*Appeal Court cuts down judgement cost from N5m to N3m
Godfrey Eneye, a customer of MTN Nigeria who also happens to be a lawyer, has won N3 million in damages in a lawsuit against the telecommunication player which he alleged violated his privacy by giving his subscriber information to third-party entities to send him unsolicited texts.
“The respondent (MTN) offers and provides a bulk SMS message service to customers and permits the sending of bulk messages by individuals, organisations and other bodies through their network upon certain specified conditions agreed between the respondent and the respective subscribers to the said bulk SMS service,” read Eneye’s suit against MTN Nigeria.
While a Federal High Court in Abuja had already ruled in favour of Eneye (and awarded him N5 million in damages) in an earlier verdict, an Abuja Court of Appeal sealed the deal when it ruled that MTN Nigeria did indeed violated Eneye’s right to privacy by virtue of the innumerable text messages sent to him via MTN Nigeria’s bulk SMS service (which MTN offers to third-party entities).
Justice Emmanuel Agim, who delivered the verdict, said, “By giving those unknown persons and organisations access to the respondent’s MTN GSM phone number, to send text messages into it, the appellant violated the respondent’s fundamental right to privacy guaranteed by section 37 of the Constitution which includes the right to the privacy of a person’s telephone line.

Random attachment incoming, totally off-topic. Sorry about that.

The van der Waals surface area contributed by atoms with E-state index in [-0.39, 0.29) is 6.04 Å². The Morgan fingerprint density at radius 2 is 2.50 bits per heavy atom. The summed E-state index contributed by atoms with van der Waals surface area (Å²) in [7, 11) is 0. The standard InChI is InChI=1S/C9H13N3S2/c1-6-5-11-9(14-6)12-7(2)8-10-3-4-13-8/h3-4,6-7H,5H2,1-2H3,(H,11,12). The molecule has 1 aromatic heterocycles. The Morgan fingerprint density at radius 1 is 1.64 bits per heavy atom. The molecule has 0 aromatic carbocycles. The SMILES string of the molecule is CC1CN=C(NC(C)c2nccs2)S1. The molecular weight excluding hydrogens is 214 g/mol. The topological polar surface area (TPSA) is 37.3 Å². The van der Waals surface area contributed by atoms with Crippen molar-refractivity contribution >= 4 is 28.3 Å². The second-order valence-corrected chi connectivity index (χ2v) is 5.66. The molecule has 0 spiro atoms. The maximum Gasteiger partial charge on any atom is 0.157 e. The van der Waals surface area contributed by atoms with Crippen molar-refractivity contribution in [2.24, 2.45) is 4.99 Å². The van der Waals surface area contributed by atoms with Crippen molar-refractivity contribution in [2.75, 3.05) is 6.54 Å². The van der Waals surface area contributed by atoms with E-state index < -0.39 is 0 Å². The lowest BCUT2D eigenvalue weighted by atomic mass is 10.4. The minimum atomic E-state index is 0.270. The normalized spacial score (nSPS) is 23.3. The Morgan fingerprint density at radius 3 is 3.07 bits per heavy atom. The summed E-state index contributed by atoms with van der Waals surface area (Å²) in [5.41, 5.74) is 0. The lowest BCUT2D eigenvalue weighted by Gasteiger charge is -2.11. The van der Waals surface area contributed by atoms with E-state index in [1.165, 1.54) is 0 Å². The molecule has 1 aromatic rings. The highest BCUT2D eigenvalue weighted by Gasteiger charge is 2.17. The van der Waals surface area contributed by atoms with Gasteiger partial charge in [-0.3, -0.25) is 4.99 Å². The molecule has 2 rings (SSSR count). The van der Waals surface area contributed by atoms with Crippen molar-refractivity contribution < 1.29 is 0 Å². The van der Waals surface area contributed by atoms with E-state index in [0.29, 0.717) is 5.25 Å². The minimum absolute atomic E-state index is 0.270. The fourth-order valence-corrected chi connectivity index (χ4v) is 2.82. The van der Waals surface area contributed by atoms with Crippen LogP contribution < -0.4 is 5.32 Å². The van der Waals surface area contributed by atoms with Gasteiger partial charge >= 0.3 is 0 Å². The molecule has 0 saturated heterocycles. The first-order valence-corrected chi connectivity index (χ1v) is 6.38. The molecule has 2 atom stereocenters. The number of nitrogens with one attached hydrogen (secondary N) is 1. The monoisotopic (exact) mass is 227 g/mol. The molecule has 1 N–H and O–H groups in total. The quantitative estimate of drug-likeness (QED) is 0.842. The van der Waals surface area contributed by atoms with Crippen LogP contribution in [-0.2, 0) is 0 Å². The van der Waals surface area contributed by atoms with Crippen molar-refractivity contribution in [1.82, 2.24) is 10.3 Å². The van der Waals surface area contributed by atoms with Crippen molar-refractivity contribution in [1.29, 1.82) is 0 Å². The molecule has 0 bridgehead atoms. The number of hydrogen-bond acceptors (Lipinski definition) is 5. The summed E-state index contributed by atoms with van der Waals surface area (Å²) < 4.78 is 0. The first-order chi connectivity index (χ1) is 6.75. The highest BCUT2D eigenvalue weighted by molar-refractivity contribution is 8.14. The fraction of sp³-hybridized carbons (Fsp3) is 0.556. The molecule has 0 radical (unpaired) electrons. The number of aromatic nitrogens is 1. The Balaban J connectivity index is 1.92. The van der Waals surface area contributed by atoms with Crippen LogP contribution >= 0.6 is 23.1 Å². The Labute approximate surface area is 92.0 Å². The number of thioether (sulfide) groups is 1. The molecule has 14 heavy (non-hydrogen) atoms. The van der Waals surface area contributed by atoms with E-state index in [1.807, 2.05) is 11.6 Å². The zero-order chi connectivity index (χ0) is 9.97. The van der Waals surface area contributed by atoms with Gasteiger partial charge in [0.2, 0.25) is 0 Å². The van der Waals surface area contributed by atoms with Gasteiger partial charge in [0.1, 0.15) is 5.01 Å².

“The said section 37 of the 1999 Constitution provides that, ‘The privacy of citizens, their homes, correspondence, telephone conversations and telegraphic conversations is hereby guaranteed and protected’.
“The innumerable text messages without his consent at all times is a violation of his fundamental right to the privacy of his telephone conversations, correspondence and his person and telephone line and telephone message inbox.”
Eneye was also awarded N3 million in damages by the Appellate Court, down from the N5 million awarded by the Federal High Court in Abuja on the grounds that the lower court did not give any reasons for awarding the initial judgement cost.
MTN Nigeria has maintained that it did not disclose Eneye’s information to subscribers — a stance that did not sway the court on both occasions.
This may be a litmus test for the nation’s telecommunication companies who may face a barrage of litigations on unsolicited text messages through their playforms.
Will this instance serve as a deterrent to other telcos on unsolicited text messages? Are we about to see a new wave of court judgements in favour of subscribers? Or will MTN Nigeria appeal the judgement of the court to the Supreme court?